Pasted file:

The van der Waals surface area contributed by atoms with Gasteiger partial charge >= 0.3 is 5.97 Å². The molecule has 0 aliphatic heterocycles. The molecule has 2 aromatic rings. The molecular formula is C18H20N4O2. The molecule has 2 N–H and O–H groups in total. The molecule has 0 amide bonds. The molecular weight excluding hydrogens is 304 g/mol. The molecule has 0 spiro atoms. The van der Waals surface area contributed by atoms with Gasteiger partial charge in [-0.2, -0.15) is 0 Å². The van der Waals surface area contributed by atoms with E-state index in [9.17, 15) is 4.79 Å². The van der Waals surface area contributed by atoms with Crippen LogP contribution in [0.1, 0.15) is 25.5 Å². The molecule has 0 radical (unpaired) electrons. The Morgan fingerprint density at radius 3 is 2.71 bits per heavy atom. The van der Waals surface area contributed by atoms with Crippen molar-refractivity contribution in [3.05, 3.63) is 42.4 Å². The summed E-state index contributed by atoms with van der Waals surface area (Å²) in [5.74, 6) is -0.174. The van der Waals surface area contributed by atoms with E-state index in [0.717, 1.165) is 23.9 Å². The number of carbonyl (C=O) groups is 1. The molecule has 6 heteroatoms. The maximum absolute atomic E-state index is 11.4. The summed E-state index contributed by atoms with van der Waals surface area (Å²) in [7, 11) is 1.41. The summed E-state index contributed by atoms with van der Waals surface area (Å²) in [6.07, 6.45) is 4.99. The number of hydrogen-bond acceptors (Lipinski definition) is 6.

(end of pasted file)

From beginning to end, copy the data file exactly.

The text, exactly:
The van der Waals surface area contributed by atoms with Gasteiger partial charge >= 0.3 is 5.97 Å². The molecule has 0 aliphatic heterocycles. The molecule has 2 aromatic rings. The molecular formula is C18H20N4O2. The molecule has 2 N–H and O–H groups in total. The molecule has 0 amide bonds. The molecular weight excluding hydrogens is 304 g/mol. The molecule has 0 spiro atoms. The van der Waals surface area contributed by atoms with Gasteiger partial charge in [-0.2, -0.15) is 0 Å². The van der Waals surface area contributed by atoms with E-state index in [9.17, 15) is 4.79 Å². The van der Waals surface area contributed by atoms with Crippen LogP contribution in [0.1, 0.15) is 25.5 Å². The molecule has 0 radical (unpaired) electrons. The Morgan fingerprint density at radius 3 is 2.71 bits per heavy atom. The van der Waals surface area contributed by atoms with Crippen molar-refractivity contribution in [3.05, 3.63) is 42.4 Å². The summed E-state index contributed by atoms with van der Waals surface area (Å²) in [5.74, 6) is -0.174. The van der Waals surface area contributed by atoms with E-state index in [0.717, 1.165) is 23.9 Å². The number of carbonyl (C=O) groups is 1. The molecule has 6 heteroatoms. The maximum absolute atomic E-state index is 11.4. The summed E-state index contributed by atoms with van der Waals surface area (Å²) in [7, 11) is 1.41. The summed E-state index contributed by atoms with van der Waals surface area (Å²) in [6.07, 6.45) is 4.99. The number of hydrogen-bond acceptors (Lipinski definition) is 6.